PHOTO BY RICH BARNES

Andy Shay's former players say it was only a matter of time before he learned how to win with the kinds of players who attend the academically rigorous Ivy League institution.

Yale Lacrosse: From Ivy Afterthought to National Champion


In the immediate aftermath of the greatest ending to the best season in Yale men’s lacrosse history, the images involving Bulldogs head coach Andy Shay captured the emotions of and the roots behind Yale’s journey to the pinnacle.

The final horn of Yale’s hard-fought 13-11 victory over Duke on Memorial Day set the pictures in motion.

Of course, the Bulldogs, NCAA champs for the first time ever, let loose with a cathartic celebration — players mobbing each other, Shay getting drenched, exhausted and euphoric coaches and players embracing amid tears of joy. Shay then headed straight for his wife, Sheila, and their sons, Logan and Griffin and daughter, Everly, for kisses and hugs.

Then, Shay made a beeline toward a front row area at Gillette Stadium, where some of Yale’s old guard applauded — players who had worn the uniform in the days when the Bulldogs were just trying to make hay in the Ivy League, never mind being the last team standing.

And there they were — Greg DuBoff and Tyler Casertano, each from the Class of 2008, each a part of Shay’s first recruiting class — leaning over the front row to greet Shay below, Casertano clasping Shay’s right with both of his, DuBoff with his right hand on Shay’s back, Shay bowing his head, emotions flowing.

It was a moment felt by a huge throng of Yale fans gathered in Foxborough that day, bearing witness to a school-record 17th victory that affirmed Shay’s vision of what could happen in New Haven down the road after he took over as a first-time head coach in 2003.

“We didn’t even dream of doing this [when I played]. What an incredibly special moment that was,” said Casertano days later, as the Memorial Day memory sunk in for the former Yale attackman.

“This team was the validation of Coach Shay’s methodology and willpower,” he added. “They never played with arrogance. We never worried [this year] how they would handle the moment. They had so much depth, speed, confidence and poise. We knew it was a matter of time.”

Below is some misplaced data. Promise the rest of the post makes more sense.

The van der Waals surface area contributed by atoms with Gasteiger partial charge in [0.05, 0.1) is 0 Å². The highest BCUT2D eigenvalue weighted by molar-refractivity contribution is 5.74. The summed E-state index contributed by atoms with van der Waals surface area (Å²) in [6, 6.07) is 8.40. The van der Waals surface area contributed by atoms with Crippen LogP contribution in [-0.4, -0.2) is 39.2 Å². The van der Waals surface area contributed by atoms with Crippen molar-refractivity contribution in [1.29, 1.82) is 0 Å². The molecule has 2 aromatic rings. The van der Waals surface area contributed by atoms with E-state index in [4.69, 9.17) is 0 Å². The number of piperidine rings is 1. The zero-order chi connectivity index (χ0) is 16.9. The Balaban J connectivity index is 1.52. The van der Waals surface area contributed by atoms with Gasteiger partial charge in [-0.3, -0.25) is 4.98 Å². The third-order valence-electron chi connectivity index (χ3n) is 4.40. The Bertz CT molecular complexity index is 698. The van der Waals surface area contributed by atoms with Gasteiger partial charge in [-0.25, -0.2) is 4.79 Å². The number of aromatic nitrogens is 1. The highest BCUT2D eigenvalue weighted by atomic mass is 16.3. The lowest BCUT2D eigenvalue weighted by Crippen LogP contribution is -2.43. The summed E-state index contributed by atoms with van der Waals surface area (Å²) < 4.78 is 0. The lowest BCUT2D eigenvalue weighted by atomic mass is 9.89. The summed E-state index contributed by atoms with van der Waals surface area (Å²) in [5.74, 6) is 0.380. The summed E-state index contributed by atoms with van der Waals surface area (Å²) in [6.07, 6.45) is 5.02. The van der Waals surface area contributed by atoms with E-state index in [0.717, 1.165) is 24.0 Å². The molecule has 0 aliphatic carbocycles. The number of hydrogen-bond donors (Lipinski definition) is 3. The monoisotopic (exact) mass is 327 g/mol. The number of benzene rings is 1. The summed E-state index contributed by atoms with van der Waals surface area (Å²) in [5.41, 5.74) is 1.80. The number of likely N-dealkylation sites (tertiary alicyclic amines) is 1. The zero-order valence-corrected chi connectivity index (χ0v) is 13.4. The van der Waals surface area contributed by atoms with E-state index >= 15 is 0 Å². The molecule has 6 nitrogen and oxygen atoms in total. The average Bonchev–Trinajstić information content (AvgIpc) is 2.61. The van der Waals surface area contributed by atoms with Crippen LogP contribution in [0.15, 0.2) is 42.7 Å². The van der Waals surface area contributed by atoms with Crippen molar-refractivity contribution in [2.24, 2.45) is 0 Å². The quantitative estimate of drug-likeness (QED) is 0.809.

“Andy always knew what he wanted. He just had to figure out how to make it happen at a place like Yale,” said DuBoff, who was a lightly recruited faceoff specialist under Shay. “He tried to set a tone with my class. We were not a pure success story. I wouldn’t even have played college lacrosse, if it wasn’t for Coach Shay.

“That’s how much the talent level has grown. But Andy also had to figure out how to change the culture. It’s counter-cultural at a place like Yale to experience delayed gratification. The highly intelligent students who come to Yale aren’t used to that. [Winning a title] doesn’t happen overnight.”

Besides sustaining a higher level of lacrosse over the past decade — Yale is 103-40 over the past nine straight winning seasons under Shay — the Bulldogs have achieved that exceptional student-athlete balance.

That balance is best typified by attackman Ben Reeves, who solidified his place as the premier player in school history — and arguably one of the best of all time — as a senior in 2018 by becoming the school’s first Tewaaraton Award winner.

Reeves, a three-time first-team All-American, three-time Tewaaraton finalist and the top goals and overall scorer in Yale history, also brought a 3.89 GPA into the postseason as a molecular, cellular and developmental biology major.


“Whenever I’ve tried to cover Ben Reeves, I’ve realized I’m not playing professionally anymore. He moves like a figure skater who can run you over. This team was full of guys like that. Too strong, too fast, too deep and too good.” — Peter Johnson ’13


Shay has reflected a lot on the growth of his program since Yale erased three years of NCAA tournament first-round losses with its 4-0 postseason run. After overcoming a first-quarter deficit against UMass in the first round, Yale, which had been upset by Cornell, 14-8, in the Ivy tournament title game, never trailed again as the third seed in the NCAAs.

“As long as I’ve been doing this, I’ve wanted to win a national championship,” Shay said. “I’ve sometimes wondered, ‘Would I have wanted this to be any easier?’ I remember standing on the field before we played [Albany] on Saturday [in the semifinals] thinking, ‘Is this really happening?’”

“Our goals this year were obvious, but we kept that [championship] talk at arm’s length,” he added. “I told them every week that they could be better, and I wasn’t lying. We never played a perfect game. But we usually played with an edge.”

Oh, did Yale ever. It fielded the sport’s most lethal combination of offense, defense, athleticism, skill and depth. Its senior class would produce a Division I-leading and school-record six Major League Lacrosse draft picks.

And the Bulldogs played with attitude and blue-collar toughness, which Shay has made a team identity staple for the past decade. No one bullied opponents in 2018 the way Yale did with its aggressive rides. No one sustained a better tempo in the six-on-six game.

And no one could match Yale’s physicality — partly the product of Shay’s decision four years ago to lean hard on assistant strength and conditioning coach Tom Newman to beef up the roster and maximize its conditioning and athleticism with tailored workout and nutrition regimens.

Former Yale star defenseman Peter Johnson, who led the Class of 2013 with fellow defenseman Mike McCormack — they were the backbone of a program-changing group — has gotten a taste of Yale’s beef up close, as a competitor in the annual alumni game.

“We alums like to think we can field a pretty good squad, but a few of our guys have kind of gotten mowed over,” said Johnson, who was in Foxborough to watch Yale make history.

“Whenever I’ve tried to cover Ben Reeves, I’ve realized I’m not playing professionally anymore,” he added. “He moves like a figure skater who can run you over. This team was full of guys like that. They were just too strong, too fast, too deep and too good.”